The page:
America’s infrastructure is fast becoming second rate. Yet, billions of private dollars are available to invest in infrastructure, new technology makes charging user fees easy and reliable, and there are plenty of examples from around the world (and often within the United States) showing that the private sector can provide infrastructure more efficiently than the government.
So what is the problem? The government doesn’t have to provide infrastructure. It simply has to get out of the way.
Half the airports in Europe are privately owned – and they are newer and better than the ones in America. The highways in Spain and France are privately owned and they have no potholes and little congestion. Air traffic control systems around the world are mostly private, including the one in Canada, and they use better technology and are much safer than ours. Here is Colorado, E-470 points the way since its construction required no state or federal funding and its expenses are covered by highly efficient tolls.
Private ownership and user fees are a vastly superior method for building, operating and funding infrastructure. This creates the right incentives for both the owners and users of the facilities. It removes infrastructure funding and maintenance from the constraints of the political process and public budgets. It also replaces public sector wastefulness and cronyism with private sector expertise, discipline and incentives.
I am not suggesting that all infrastructure can be provided by the private sector. There are still areas where infrastructure cannot be provided efficiently by the private sector. However, technology is steadily reducing the areas where the government is the only possible provider.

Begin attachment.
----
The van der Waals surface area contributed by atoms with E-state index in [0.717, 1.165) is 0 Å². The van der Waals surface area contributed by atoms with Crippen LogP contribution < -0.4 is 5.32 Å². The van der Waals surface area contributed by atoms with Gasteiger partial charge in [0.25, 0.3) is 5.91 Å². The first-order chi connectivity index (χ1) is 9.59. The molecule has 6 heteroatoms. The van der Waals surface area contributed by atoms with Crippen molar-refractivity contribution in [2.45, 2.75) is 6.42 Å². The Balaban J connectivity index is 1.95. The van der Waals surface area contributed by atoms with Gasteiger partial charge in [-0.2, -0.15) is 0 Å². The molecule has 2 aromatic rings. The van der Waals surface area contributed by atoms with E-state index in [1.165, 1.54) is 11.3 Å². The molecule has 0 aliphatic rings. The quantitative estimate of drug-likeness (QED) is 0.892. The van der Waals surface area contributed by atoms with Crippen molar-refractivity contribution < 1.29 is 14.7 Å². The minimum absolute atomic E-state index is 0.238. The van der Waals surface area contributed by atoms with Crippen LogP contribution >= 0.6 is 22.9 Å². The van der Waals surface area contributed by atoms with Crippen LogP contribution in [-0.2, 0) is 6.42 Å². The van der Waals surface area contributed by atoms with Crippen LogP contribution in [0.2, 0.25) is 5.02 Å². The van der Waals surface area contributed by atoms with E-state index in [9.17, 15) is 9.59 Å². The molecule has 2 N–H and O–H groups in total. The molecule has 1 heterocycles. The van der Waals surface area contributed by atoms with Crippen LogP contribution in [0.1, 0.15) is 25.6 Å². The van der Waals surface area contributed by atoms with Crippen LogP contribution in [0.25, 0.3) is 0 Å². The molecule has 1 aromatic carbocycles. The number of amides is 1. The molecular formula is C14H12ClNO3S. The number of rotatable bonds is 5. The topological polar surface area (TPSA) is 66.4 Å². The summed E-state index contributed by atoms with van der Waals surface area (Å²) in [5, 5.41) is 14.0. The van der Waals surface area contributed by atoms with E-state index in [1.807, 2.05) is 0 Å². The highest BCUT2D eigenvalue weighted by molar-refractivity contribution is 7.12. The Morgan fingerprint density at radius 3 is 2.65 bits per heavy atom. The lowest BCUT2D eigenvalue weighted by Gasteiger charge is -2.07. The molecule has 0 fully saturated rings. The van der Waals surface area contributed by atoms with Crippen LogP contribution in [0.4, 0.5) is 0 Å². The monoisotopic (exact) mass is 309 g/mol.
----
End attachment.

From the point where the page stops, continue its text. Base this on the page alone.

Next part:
What do we need to realize this vision of an infrastructure that is a good as the smart phone that you use every day? We have to remove the federal regulations that make it hard to charge user fees or to create private infrastructure, including the sale of existing infrastructure to the private sector. We have to privatize federal infrastructure to the extent possible, starting with the air traffic control system. We have to get the Federal Government out of the infrastructure business and make the states and local governments responsible. We have to level the playing field between private and public sector providers of infrastructure by eliminating tax-exempt financing. We have to repeal special interest-legislation, such as the Davis-Bacon Act, which imposes higher costs for infrastructure. And we have to learn from the mistakes made in other countries – and, yes, mistakes were made – when creating or privatizing infrastructure.
Above all, we have to streamline the regulatory process for approving infrastructure. The Empire State Building was built in a year and 45 days. The Hoover Dam was built in less than five years, even though it required the invention of a new process for drying cement. China recently built a train station in nine hours. The only thing stopping us from matching these accomplishments is the government.
Finally, we have to stop the nonsense of treating infrastructure as a jobs program. If anything, there is a shortage of the type of workers needed for infrastructure, particularly in the areas where we should be building or upgrading it. This is not the Great Depression and we don’t need a new WPA. We also have to stop encouraging states to delay infrastructure investments and maintenance in the hopes that another “shovel ready” Federal boondoggle will be coming. In the public sector, infrastructure will always be subject to these irrational pressures; we need to liberate it.